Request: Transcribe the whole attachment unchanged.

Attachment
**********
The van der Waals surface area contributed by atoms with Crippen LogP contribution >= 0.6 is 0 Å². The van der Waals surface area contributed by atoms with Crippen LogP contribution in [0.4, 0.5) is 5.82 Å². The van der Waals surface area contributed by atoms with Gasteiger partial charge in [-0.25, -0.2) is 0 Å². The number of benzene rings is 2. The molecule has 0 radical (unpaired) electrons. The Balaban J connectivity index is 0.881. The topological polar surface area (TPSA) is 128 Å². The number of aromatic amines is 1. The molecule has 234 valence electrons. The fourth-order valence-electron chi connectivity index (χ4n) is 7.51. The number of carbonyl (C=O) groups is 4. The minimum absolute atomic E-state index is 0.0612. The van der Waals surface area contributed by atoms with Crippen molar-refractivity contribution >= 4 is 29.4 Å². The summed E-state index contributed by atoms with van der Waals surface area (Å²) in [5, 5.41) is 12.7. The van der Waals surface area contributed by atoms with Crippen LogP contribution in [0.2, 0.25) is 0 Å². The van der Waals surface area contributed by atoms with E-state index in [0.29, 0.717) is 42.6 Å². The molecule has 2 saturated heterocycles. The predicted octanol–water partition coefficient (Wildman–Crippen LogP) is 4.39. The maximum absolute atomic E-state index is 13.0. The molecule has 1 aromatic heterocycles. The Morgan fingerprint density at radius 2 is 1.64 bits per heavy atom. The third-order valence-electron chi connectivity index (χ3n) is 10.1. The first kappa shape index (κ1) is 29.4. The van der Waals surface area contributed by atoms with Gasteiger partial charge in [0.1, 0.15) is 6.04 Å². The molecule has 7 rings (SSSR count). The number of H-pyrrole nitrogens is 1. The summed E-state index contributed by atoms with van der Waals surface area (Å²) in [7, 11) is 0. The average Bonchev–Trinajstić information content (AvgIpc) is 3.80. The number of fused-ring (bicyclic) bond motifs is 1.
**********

The van der Waals surface area contributed by atoms with Crippen LogP contribution >= 0.6 is 0 Å². The van der Waals surface area contributed by atoms with Crippen LogP contribution in [0.4, 0.5) is 5.82 Å². The van der Waals surface area contributed by atoms with Gasteiger partial charge in [-0.25, -0.2) is 0 Å². The number of benzene rings is 2. The molecule has 0 radical (unpaired) electrons. The Balaban J connectivity index is 0.881. The topological polar surface area (TPSA) is 128 Å². The number of aromatic amines is 1. The molecule has 234 valence electrons. The fourth-order valence-electron chi connectivity index (χ4n) is 7.51. The number of carbonyl (C=O) groups is 4. The minimum absolute atomic E-state index is 0.0612. The van der Waals surface area contributed by atoms with Crippen molar-refractivity contribution >= 4 is 29.4 Å². The summed E-state index contributed by atoms with van der Waals surface area (Å²) in [5, 5.41) is 12.7. The van der Waals surface area contributed by atoms with Crippen LogP contribution in [0.2, 0.25) is 0 Å². The van der Waals surface area contributed by atoms with E-state index in [0.29, 0.717) is 42.6 Å². The molecule has 2 saturated heterocycles. The predicted octanol–water partition coefficient (Wildman–Crippen LogP) is 4.39. The maximum absolute atomic E-state index is 13.0. The molecule has 1 aromatic heterocycles. The Morgan fingerprint density at radius 2 is 1.64 bits per heavy atom. The third-order valence-electron chi connectivity index (χ3n) is 10.1. The first kappa shape index (κ1) is 29.4. The van der Waals surface area contributed by atoms with Gasteiger partial charge in [0.1, 0.15) is 6.04 Å². The molecule has 7 rings (SSSR count). The number of H-pyrrole nitrogens is 1. The summed E-state index contributed by atoms with van der Waals surface area (Å²) in [7, 11) is 0. The average Bonchev–Trinajstić information content (AvgIpc) is 3.80. The number of fused-ring (bicyclic) bond motifs is 1.